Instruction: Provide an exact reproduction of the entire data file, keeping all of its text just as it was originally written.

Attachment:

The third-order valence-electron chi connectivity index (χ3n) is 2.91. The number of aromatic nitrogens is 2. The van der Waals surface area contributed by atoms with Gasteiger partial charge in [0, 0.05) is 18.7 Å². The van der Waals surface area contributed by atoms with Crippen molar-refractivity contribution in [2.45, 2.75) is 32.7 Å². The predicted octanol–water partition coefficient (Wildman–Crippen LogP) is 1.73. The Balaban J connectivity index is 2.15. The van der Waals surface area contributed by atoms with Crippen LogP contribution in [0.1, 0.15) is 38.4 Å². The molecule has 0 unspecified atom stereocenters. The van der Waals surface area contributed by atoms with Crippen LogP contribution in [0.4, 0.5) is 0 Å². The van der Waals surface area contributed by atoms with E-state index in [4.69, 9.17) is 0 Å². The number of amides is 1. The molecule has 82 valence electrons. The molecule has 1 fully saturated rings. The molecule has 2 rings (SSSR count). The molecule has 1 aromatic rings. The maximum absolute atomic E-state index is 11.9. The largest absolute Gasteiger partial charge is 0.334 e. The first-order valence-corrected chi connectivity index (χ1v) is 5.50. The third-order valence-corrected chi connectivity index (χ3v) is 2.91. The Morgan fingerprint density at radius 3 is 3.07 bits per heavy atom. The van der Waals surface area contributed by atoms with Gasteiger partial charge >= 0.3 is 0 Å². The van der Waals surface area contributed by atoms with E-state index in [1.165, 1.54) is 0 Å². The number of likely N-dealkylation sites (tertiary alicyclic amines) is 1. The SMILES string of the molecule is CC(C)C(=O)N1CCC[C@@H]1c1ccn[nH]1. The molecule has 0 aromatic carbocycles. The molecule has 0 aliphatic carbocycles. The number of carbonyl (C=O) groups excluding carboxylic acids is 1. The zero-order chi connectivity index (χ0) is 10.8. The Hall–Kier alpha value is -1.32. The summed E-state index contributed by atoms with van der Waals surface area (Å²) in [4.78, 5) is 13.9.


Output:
The third-order valence-electron chi connectivity index (χ3n) is 2.91. The number of aromatic nitrogens is 2. The van der Waals surface area contributed by atoms with Gasteiger partial charge in [0, 0.05) is 18.7 Å². The van der Waals surface area contributed by atoms with Crippen molar-refractivity contribution in [2.45, 2.75) is 32.7 Å². The predicted octanol–water partition coefficient (Wildman–Crippen LogP) is 1.73. The Balaban J connectivity index is 2.15. The van der Waals surface area contributed by atoms with Crippen LogP contribution in [0.1, 0.15) is 38.4 Å². The molecule has 0 unspecified atom stereocenters. The van der Waals surface area contributed by atoms with Crippen LogP contribution in [0.4, 0.5) is 0 Å². The van der Waals surface area contributed by atoms with E-state index in [4.69, 9.17) is 0 Å². The number of amides is 1. The molecule has 82 valence electrons. The molecule has 1 fully saturated rings. The molecule has 2 rings (SSSR count). The molecule has 1 aromatic rings. The maximum absolute atomic E-state index is 11.9. The largest absolute Gasteiger partial charge is 0.334 e. The first-order valence-corrected chi connectivity index (χ1v) is 5.50. The third-order valence-corrected chi connectivity index (χ3v) is 2.91. The Morgan fingerprint density at radius 3 is 3.07 bits per heavy atom. The van der Waals surface area contributed by atoms with Gasteiger partial charge >= 0.3 is 0 Å². The van der Waals surface area contributed by atoms with E-state index in [1.165, 1.54) is 0 Å². The number of likely N-dealkylation sites (tertiary alicyclic amines) is 1. The SMILES string of the molecule is CC(C)C(=O)N1CCC[C@@H]1c1ccn[nH]1. The molecule has 0 aromatic carbocycles. The molecule has 0 aliphatic carbocycles. The number of carbonyl (C=O) groups excluding carboxylic acids is 1. The zero-order chi connectivity index (χ0) is 10.8. The Hall–Kier alpha value is -1.32. The summed E-state index contributed by atoms with van der Waals surface area (Å²) in [4.78, 5) is 13.9.